Monday, May 13, 2019

As Asia Bibi finds refuge in Canada, a look at the Pakistani laws that made her life hell


Pakistani Christian Asia Bibi was sentenced to death in 2010 for blasphemy. The Supreme Court overturned it in 2018, but she still faced death threats.

Asia Noreen, a Pakistani Christian woman who spent eight years in prison after being convicted under the country’s blasphemy laws, has left the country and reached Canada on 8 May to join her family. Popularly known as Asia Bibi, her conviction was overturned last year by Pakistan’s Supreme Court.
Asia was convicted in 2010, after she was accused of insulting Prophet Muhammad during a quarrel with her neighbours. For the next eight years, Asia suffered personal indignities, polarised Pakistan and started a vigorous debate about the existence, application, and abuse of the country’s blasphemy laws.
ThePrint takes a look at the state of these laws in Pakistan, and Asia Bibi’s persecution.

The case against Asia Bibi

In 2009, Asia was charged under Section 295C of Pakistan’s blasphemy laws. This followed an altercation between Asia and other women working in the fields at Ittanwala, near Lahore.
Reports said after a long day’s work, Asia took a cup of water from a bucket, and the other woman found this unacceptable, as this had made the bucket “impure”.
According to the prosecutors, an argument ensued and Asia allegedly abused Prophet Muhammad. Later, she was beaten up by a crowd, during which she reportedly confessed to blasphemy, according to her accusers. The police arrested her right away.
In 2010, a trial court at Sheikhupura convicted her of blasphemy and sentenced her to death under Section 295C. The Lahore High Court upheld the decision in 2014. However, an appeal was registered against the verdict in Pakistan’s Supreme Court the same year.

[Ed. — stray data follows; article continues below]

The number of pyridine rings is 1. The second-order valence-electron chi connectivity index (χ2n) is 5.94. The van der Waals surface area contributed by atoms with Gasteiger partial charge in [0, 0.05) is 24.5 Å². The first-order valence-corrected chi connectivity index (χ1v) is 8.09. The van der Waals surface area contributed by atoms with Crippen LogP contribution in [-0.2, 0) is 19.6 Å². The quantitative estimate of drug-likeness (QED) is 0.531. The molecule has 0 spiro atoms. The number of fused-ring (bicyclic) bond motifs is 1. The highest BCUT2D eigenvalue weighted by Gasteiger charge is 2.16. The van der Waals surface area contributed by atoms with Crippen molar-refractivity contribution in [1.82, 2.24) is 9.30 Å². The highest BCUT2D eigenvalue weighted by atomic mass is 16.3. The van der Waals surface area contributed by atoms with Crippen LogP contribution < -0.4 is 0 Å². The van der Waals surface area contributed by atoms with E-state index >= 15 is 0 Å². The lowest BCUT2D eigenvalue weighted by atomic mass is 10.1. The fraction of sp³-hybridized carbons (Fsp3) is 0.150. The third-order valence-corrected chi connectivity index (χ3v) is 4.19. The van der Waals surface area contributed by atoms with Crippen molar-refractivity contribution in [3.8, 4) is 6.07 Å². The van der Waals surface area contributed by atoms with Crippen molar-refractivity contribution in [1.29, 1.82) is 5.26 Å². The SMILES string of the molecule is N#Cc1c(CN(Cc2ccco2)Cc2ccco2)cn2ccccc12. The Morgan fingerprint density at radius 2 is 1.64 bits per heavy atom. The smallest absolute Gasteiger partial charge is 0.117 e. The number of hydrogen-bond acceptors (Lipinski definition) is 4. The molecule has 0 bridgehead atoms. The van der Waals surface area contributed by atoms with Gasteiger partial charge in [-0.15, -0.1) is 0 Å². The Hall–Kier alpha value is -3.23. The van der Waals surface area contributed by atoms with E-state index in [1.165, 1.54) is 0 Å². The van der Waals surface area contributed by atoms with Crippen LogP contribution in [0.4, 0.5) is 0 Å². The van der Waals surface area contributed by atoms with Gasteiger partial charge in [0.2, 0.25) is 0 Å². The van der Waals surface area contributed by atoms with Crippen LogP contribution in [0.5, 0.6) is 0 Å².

The Supreme Court stayed the death penalty in 2015 for the duration of the trial. Finally, on 31 October 2018, nine years after her arrest, the top court overturned Asia’s conviction.
The judges noted in their judgment: “It is ironical that in the Arabic language the appellant’s name Asia means ‘sinful’, but in the circumstances of the present case she appears to be a person, in the words of Shakespeare’s King Lear, ‘more sinned against than sinning’.”

Protests and death threats

But Asia’s troubles did not end there. There were mass demonstrations and protests across Pakistan against the Supreme Court’s judgment, led by the extremist party Tehreek-e-Labbaik Pakistan (TLP) — roads were blocked in major cities and the state of Punjab reported destroyed property worth US$1.8 million (26 crore Pakistani rupees).
Death threats were made to Asia and her family. The case received widespread coverage in the international media too, with Canada’s Prime Minister Justin Trudeau leading efforts to ensure her security.
The Imran Khan government formed in August 2018 caved into pressure and struck a deal with the TLP and its leader Khadim Hussain Rizvi: All the arrested protestors were to be released and the government would file a review petition against the Asia acquittal verdict.
The Supreme Court took up the review petition in January this year, where it rejected the petition and upheld Asia’s acquittal. A few months later, Asia has made her way to an undisclosed location in Canada, where her family had already been granted asylum by the Justin Trudeau government.

Blasphemy laws in Pakistan

Pakistan’s blasphemy laws date back to colonial times. In a comprehensive paper, academic and journalist Raza Rumi provides an overview: They were enacted in 1860 and the British justified them from an entirely colonial perspective.
“[T]here is perhaps no country [other than India] in which the government has so much to apprehend from religious excitement among the people,” read Chapter XV of the British-era Indian Penal Code.
These laws provided protections to all religions; for someone to be convicted, their intent had to be proven, and the maximum punishment amounted to one or two years in prison.
After Partition in 1947, Pakistan adopted these laws as they were, and they remained broadly unchanged, until General Zia-ul-Haq came to power in 1977.